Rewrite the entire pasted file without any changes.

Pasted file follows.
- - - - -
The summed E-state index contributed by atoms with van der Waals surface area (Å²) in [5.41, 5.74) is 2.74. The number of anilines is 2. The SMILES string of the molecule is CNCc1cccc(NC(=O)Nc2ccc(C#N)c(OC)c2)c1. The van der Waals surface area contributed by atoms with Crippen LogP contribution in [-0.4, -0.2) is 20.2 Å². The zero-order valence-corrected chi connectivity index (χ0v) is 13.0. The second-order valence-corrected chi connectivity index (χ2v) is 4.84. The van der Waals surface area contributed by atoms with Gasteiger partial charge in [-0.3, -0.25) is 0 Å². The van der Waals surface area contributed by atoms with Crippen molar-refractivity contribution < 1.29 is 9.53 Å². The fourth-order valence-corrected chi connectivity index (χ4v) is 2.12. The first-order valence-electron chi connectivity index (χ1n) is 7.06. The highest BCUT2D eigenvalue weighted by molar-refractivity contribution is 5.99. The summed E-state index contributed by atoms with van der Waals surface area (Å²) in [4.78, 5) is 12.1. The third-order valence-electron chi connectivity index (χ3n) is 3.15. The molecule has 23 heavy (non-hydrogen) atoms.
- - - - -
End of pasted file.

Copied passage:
The summed E-state index contributed by atoms with van der Waals surface area (Å²) in [5.41, 5.74) is 2.74. The number of anilines is 2. The SMILES string of the molecule is CNCc1cccc(NC(=O)Nc2ccc(C#N)c(OC)c2)c1. The van der Waals surface area contributed by atoms with Crippen LogP contribution in [-0.4, -0.2) is 20.2 Å². The zero-order valence-corrected chi connectivity index (χ0v) is 13.0. The second-order valence-corrected chi connectivity index (χ2v) is 4.84. The van der Waals surface area contributed by atoms with Gasteiger partial charge in [-0.3, -0.25) is 0 Å². The van der Waals surface area contributed by atoms with Crippen molar-refractivity contribution < 1.29 is 9.53 Å². The fourth-order valence-corrected chi connectivity index (χ4v) is 2.12. The first-order valence-electron chi connectivity index (χ1n) is 7.06. The highest BCUT2D eigenvalue weighted by molar-refractivity contribution is 5.99. The summed E-state index contributed by atoms with van der Waals surface area (Å²) in [4.78, 5) is 12.1. The third-order valence-electron chi connectivity index (χ3n) is 3.15. The molecule has 23 heavy (non-hydrogen) atoms.